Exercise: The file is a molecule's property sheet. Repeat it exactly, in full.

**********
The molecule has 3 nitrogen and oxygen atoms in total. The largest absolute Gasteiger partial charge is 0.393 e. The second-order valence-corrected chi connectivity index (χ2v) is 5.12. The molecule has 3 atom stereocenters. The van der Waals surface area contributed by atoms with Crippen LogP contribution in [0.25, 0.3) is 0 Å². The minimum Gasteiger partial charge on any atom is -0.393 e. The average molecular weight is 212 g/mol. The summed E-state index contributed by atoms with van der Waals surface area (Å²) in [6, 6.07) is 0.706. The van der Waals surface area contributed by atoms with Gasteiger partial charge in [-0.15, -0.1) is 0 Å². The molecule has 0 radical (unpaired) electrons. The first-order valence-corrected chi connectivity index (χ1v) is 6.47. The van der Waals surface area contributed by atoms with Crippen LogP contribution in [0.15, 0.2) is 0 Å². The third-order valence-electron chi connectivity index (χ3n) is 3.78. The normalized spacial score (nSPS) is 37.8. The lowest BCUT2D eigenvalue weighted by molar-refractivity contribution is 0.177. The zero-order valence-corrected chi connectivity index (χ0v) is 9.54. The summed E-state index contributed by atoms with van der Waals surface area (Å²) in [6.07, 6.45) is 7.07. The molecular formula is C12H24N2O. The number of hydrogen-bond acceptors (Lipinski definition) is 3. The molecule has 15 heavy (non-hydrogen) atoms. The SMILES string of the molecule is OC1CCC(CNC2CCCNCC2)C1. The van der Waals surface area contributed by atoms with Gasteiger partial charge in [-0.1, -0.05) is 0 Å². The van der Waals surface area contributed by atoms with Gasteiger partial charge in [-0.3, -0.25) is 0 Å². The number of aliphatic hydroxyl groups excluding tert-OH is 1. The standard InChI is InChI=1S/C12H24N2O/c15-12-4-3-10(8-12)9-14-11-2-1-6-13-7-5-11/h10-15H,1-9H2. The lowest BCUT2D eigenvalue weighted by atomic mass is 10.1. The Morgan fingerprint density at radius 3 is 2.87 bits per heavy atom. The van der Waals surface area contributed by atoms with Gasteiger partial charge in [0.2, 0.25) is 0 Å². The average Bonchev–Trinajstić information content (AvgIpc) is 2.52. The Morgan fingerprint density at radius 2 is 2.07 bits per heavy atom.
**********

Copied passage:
The molecule has 3 nitrogen and oxygen atoms in total. The largest absolute Gasteiger partial charge is 0.393 e. The second-order valence-corrected chi connectivity index (χ2v) is 5.12. The molecule has 3 atom stereocenters. The van der Waals surface area contributed by atoms with Crippen LogP contribution in [0.25, 0.3) is 0 Å². The minimum Gasteiger partial charge on any atom is -0.393 e. The average molecular weight is 212 g/mol. The summed E-state index contributed by atoms with van der Waals surface area (Å²) in [6, 6.07) is 0.706. The van der Waals surface area contributed by atoms with Gasteiger partial charge in [-0.15, -0.1) is 0 Å². The molecule has 0 radical (unpaired) electrons. The first-order valence-corrected chi connectivity index (χ1v) is 6.47. The van der Waals surface area contributed by atoms with Crippen LogP contribution in [0.15, 0.2) is 0 Å². The third-order valence-electron chi connectivity index (χ3n) is 3.78. The normalized spacial score (nSPS) is 37.8. The lowest BCUT2D eigenvalue weighted by molar-refractivity contribution is 0.177. The zero-order valence-corrected chi connectivity index (χ0v) is 9.54. The summed E-state index contributed by atoms with van der Waals surface area (Å²) in [6.07, 6.45) is 7.07. The molecular formula is C12H24N2O. The number of hydrogen-bond acceptors (Lipinski definition) is 3. The molecule has 15 heavy (non-hydrogen) atoms. The SMILES string of the molecule is OC1CCC(CNC2CCCNCC2)C1. The van der Waals surface area contributed by atoms with Gasteiger partial charge in [-0.1, -0.05) is 0 Å². The van der Waals surface area contributed by atoms with Gasteiger partial charge in [-0.3, -0.25) is 0 Å². The number of aliphatic hydroxyl groups excluding tert-OH is 1. The standard InChI is InChI=1S/C12H24N2O/c15-12-4-3-10(8-12)9-14-11-2-1-6-13-7-5-11/h10-15H,1-9H2. The lowest BCUT2D eigenvalue weighted by atomic mass is 10.1. The Morgan fingerprint density at radius 3 is 2.87 bits per heavy atom. The van der Waals surface area contributed by atoms with Gasteiger partial charge in [0.2, 0.25) is 0 Å². The average Bonchev–Trinajstić information content (AvgIpc) is 2.52. The Morgan fingerprint density at radius 2 is 2.07 bits per heavy atom.